As shown in Figure 6(a), the rubbing stiffness is 2×105 N/m, the impact of the looseness part vibration on disk is small, the rubbing between disk and stator is light, movement of the disk did not show significant direction, time-domain waveform and the axis of the track did not show significant changes, the rubbing stiffness is relatively low and the system mainly does working frequency motion, but there has been some high frequency multiplication composition, the double frequency is most obvious, which shows that it produces a stiffness mutation because of collision when the looseness bearing blocks contact with the pedestal. There is a single dot that appears in Poincare graph, which shows that the system is doing cycle 1 motion. Figure 6(b) is the time-domain graph, orbit diagram, frequency spectrogram and Poincare graph with the rubbing stiffness being kr= 5×106 N/m. At this time the increased rubbing stiffness makes the axis orbit evolve to two nested oval curves, the high and low peaks appear alternately in time-domain waveform, frequency components are more abundant and the high frequency peak increases significantly with a 1×/2 frequency division, the Poincare graph shows two single dots, all of which indicate the system’s frequency division motion characteristics, changing from cycle 1 to cycle 2 motion. When the rubbing stiffness shifts to 8×107 N/m, the time-domain waveform and axis orbit are in confusion. Seeing from the Poincare graph and frequency spectrogram, there appear many dispersed dots. The axis orbit becomes complicated “8” shaped and the frequency spectrogram appears with continuous spectra, which can be observed by enlargement, all indicating that the system is doing chaotic motion.

Fig. 6. Time-domain graphs, orbit diagrams, frequency spectrograms and Poincare graphs of rotor system with the change of rubbing stiffness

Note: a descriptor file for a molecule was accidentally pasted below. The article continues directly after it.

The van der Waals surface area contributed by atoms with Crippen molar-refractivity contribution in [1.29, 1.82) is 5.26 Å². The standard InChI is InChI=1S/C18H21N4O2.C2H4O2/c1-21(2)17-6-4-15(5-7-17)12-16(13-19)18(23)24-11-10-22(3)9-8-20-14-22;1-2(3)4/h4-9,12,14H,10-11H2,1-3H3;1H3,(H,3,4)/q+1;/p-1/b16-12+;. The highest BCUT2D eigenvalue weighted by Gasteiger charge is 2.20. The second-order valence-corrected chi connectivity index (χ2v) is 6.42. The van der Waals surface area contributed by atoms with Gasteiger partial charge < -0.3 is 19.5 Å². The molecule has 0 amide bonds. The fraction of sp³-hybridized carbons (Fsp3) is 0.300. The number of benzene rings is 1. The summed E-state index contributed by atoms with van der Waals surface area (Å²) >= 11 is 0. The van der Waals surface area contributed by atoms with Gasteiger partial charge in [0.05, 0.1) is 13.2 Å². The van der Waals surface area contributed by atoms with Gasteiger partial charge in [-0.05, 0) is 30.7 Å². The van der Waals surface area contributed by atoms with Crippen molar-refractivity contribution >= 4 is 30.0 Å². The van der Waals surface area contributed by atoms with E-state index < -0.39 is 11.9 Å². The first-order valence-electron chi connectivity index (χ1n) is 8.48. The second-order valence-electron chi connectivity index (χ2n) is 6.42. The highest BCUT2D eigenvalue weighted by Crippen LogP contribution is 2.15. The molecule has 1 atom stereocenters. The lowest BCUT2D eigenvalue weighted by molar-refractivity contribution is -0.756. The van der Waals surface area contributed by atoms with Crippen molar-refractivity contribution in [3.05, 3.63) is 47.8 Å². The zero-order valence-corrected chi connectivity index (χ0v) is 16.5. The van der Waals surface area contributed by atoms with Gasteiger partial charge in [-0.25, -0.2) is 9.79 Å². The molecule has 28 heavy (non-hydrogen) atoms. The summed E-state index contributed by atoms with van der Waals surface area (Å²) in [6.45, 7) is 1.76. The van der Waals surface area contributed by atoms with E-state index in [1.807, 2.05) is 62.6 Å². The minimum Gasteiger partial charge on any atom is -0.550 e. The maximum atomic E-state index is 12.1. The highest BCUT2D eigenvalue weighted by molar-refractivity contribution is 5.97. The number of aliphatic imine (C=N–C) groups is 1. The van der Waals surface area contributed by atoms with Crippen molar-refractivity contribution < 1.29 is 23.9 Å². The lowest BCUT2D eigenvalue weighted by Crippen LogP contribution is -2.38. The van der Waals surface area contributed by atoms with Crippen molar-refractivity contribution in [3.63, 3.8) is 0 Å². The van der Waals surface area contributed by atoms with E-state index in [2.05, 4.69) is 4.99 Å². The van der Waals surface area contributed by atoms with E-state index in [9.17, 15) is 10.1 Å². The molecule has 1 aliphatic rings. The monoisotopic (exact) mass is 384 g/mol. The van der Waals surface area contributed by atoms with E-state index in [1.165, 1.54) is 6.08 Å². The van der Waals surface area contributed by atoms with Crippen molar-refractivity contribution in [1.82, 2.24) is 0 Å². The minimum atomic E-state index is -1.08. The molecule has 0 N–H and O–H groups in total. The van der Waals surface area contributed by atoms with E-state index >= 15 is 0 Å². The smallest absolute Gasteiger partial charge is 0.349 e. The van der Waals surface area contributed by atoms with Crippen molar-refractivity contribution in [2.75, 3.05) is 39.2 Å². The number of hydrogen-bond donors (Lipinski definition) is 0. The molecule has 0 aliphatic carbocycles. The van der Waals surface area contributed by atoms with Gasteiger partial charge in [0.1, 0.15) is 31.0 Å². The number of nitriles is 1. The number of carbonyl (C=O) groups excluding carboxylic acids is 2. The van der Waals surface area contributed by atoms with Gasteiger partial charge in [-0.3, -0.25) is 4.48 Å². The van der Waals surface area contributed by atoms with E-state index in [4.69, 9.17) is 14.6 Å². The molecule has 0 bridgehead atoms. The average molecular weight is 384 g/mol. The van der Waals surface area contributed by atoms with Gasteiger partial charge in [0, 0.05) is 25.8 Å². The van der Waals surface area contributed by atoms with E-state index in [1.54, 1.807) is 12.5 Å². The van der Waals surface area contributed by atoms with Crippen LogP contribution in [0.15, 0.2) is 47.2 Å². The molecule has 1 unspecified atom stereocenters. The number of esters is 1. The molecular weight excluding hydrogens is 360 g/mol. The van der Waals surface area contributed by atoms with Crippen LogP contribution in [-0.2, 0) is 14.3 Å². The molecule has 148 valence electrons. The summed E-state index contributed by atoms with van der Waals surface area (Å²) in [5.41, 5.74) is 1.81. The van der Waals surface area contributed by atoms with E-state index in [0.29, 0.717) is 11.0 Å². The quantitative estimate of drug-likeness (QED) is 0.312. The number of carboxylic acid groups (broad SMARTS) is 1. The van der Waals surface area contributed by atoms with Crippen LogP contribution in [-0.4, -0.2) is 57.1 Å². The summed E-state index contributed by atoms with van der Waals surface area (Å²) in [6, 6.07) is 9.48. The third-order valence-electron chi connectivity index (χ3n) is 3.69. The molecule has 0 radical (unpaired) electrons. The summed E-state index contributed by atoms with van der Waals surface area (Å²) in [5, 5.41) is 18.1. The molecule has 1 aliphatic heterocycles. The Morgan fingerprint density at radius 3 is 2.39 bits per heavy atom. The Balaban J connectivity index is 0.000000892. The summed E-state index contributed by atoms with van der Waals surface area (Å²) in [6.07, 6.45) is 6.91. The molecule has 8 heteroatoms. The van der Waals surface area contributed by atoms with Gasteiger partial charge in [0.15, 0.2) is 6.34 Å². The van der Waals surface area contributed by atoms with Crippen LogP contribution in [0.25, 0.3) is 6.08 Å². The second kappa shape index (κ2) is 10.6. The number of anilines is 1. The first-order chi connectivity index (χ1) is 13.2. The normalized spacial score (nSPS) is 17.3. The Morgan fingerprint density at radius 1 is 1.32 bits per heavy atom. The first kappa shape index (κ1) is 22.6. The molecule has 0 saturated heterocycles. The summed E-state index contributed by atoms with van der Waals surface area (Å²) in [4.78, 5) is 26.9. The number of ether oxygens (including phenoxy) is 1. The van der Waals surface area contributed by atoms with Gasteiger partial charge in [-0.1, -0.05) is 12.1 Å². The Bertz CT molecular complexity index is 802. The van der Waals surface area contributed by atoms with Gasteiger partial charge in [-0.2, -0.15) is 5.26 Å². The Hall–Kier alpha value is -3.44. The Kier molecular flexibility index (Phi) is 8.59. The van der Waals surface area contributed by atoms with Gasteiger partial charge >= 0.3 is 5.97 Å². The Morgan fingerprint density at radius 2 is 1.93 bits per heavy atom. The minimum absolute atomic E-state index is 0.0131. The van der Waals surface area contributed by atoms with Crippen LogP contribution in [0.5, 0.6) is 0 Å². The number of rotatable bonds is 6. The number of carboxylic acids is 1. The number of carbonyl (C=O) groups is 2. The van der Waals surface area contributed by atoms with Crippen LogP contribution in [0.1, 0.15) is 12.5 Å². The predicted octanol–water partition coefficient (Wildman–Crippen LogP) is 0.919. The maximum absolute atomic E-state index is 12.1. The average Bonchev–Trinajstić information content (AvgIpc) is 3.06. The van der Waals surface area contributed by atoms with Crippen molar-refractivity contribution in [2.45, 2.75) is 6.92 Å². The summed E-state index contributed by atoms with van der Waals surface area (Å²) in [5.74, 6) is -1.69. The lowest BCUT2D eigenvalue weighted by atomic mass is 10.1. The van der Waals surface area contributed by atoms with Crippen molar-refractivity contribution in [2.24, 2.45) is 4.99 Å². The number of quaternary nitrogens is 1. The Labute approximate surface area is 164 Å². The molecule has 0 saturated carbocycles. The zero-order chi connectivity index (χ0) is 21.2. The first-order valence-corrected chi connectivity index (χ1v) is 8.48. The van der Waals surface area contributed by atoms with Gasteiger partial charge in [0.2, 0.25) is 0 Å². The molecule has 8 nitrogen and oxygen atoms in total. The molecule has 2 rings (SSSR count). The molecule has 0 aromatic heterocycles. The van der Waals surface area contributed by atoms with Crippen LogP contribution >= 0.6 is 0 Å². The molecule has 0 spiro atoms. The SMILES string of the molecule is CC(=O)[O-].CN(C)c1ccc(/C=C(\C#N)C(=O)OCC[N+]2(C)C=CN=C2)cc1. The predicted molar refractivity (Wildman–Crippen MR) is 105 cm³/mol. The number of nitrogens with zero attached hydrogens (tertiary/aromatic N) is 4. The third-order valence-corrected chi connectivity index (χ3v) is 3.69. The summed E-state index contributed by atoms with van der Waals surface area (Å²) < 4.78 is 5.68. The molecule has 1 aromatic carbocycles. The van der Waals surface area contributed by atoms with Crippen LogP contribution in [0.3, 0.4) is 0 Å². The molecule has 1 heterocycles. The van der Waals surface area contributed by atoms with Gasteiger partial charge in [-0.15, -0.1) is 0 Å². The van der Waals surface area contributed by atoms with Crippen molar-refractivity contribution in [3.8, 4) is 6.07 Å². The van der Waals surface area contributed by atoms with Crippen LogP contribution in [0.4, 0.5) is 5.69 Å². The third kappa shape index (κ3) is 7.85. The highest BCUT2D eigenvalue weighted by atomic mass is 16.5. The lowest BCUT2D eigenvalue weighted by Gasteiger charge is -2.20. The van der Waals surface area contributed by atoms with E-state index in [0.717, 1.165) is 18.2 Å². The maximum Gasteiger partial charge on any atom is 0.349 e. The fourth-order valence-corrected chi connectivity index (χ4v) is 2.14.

Time-domain graphs, orbit diagrams, frequency spectrograms and  Poincare graphs of rotor system with the change of rubbing stiffness

a) Rubbing stiffness kr= 2×105 N/m

Time-domain graphs, orbit diagrams, frequency spectrograms and  Poincare graphs of rotor system with the change of rubbing stiffness

b) Rubbing stiffness kr= 5×106 N/m

Time-domain graphs, orbit diagrams, frequency spectrograms and  Poincare graphs of rotor system with the change of rubbing stiffness

c) Rubbing stiffness kr= 8×107 N/m

3.2. Influence of the looseness stiffness

Because of rubbing force, the influence of the looseness stiffness change on rubbing disk (node 4) is not very obvious, that on the system’s dynamic response directly reflects in the loose node (node 6). In order to observe easily, Figure 7(a)~(c) are the time-domain graphs, orbit diagrams, frequency spectrograms and Poincare graphs of rotor system at the looseness node (node 6) with the looseness stiffness kf2= 1×105 N/m, 5×105 N/m and 5×106 N/m when rotation speed is ω= 4500 r/min, rubbing stiffness kr= 5×106 N/m.

As shown in the time-domain waveform in Figure 7(a), when the looseness stiffness is small, the nodal displacement peak is high. Bearing pedestal hits the loose bolt and appears “cutting peak microseism”, two ends of the axis orbit are suppressed and appears trapezoidal shape similarly, when displacement peak is larger than the looseness gap δ= 10 μm, which is in accordance with the result of literature [17-18], there are 1×/4 harmonic waves appearing in frequency spectrogram, double frequency peak is relatively large, which shows that the system is doing cycle 4 motion. When the looseness stiffness shifts to 5×105 N/m, there is a phenomenon that the high and low peaks appear alternately in the time-domain waveform Figure 7(b), it shows the segmentation features of support stiffness with the typical fault characteristic of pedestal looseness, the axis orbit is in confusion, there appear multiple nested semi-elliptical orbits, the frequency spectrogram appears with continuous spectra, but in the Poincare graph there appear many dispersed dots, the system changes to cycle n motion. When the looseness stiffness further increases to 5×106 N/m, the nodal displacement peak decreases sharply, the high and low peaks maintain appearing alternately, period of motion is not changing obviously, axis orbit appears as two nested semi-elliptical orbits, the vibration response frequency spectrogram appears as abundant discrete spectrum, the energies of working frequency and 1×/2 frequency division are large, working frequency is remaining as dominant frequency. There are two single dots in Poincare graph, which shows that the system is doing cycle 2 motions.